This would eliminate the dehumanising process of being assessed by an unqualified assessor who is motivated by meeting targets and government objectives.

Accessibility and disability requirements should be fulfilled by the state as a universal basic service, whilst income support and benefits should be provided on the basis of putting disabled people on a level playing-field with every other citizen. In real terms, this means it must ensured that disabled people are provided with the Real Living Wage for their area.

Universal basic services should be designed to empower people: the state should invest in disabled people, rather than treating us as a burden. Social security should uplift us, so we aren’t just ‘getting by’, but so we are empowered to access education, find paid work, start businesses and to fully access the many opporunities that are available in society but currently inaccessible to disabled citizens.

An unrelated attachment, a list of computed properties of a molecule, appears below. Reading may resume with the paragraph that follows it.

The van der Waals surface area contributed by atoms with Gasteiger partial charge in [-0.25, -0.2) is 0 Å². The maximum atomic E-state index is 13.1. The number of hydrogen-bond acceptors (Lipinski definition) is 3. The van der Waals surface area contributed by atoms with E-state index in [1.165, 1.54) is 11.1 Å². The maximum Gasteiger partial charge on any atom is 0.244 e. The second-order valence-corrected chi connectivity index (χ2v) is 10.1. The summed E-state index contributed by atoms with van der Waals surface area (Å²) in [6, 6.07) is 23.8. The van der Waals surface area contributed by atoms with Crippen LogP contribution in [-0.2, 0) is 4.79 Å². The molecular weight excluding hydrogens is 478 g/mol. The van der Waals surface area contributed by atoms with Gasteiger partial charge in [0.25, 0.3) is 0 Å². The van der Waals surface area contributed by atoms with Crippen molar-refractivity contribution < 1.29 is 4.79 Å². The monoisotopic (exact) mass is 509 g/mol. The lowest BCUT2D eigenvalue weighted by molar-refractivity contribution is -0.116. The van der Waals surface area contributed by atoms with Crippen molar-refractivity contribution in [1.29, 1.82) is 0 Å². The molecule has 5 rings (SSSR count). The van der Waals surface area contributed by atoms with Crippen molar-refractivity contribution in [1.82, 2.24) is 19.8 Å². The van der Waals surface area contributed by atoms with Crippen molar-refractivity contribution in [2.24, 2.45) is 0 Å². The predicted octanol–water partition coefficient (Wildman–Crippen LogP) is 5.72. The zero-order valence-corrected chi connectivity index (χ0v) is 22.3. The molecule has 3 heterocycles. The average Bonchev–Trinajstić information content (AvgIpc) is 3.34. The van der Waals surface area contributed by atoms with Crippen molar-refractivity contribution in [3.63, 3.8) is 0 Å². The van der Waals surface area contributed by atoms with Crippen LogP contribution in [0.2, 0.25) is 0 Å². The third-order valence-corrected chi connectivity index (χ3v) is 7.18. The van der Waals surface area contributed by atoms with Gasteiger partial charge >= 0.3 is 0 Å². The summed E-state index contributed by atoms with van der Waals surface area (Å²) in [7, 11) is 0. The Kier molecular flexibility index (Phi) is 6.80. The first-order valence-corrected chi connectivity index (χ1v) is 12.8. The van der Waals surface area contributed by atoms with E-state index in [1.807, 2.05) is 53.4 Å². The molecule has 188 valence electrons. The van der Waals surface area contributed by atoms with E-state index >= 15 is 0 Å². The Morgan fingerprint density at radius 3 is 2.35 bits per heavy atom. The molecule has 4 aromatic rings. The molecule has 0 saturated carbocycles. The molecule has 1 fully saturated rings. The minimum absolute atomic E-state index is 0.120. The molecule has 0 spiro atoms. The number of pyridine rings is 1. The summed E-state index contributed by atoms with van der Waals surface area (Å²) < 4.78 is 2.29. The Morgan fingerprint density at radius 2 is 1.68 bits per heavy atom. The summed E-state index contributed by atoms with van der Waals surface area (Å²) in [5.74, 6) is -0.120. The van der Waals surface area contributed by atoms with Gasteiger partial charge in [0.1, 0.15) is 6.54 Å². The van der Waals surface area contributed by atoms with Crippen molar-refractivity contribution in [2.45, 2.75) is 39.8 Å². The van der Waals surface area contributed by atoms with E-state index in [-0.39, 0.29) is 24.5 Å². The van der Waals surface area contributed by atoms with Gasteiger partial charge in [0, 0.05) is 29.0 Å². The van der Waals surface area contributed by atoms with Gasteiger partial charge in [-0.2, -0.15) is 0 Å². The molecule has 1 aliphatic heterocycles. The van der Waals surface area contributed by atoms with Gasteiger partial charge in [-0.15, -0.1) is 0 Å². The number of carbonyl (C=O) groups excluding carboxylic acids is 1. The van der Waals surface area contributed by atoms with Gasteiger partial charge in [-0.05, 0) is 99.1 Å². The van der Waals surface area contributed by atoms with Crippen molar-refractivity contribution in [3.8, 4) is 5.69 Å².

Social Care

Social care is one of the most important elements of our society. With an aging population and better medical treatment, we have a higher proportion of disabled people than ever before. We are living longer, we have higher expectations and more potential.

It is imperative that we invest in a system of care that protects and empowers those who need it.

Investment in social care provides a net benefit society. It removes responsibility for care from families, and allows disabled people to have professional care and meaningful independence, whilst creating incredibly rewarding careers for carers themselves.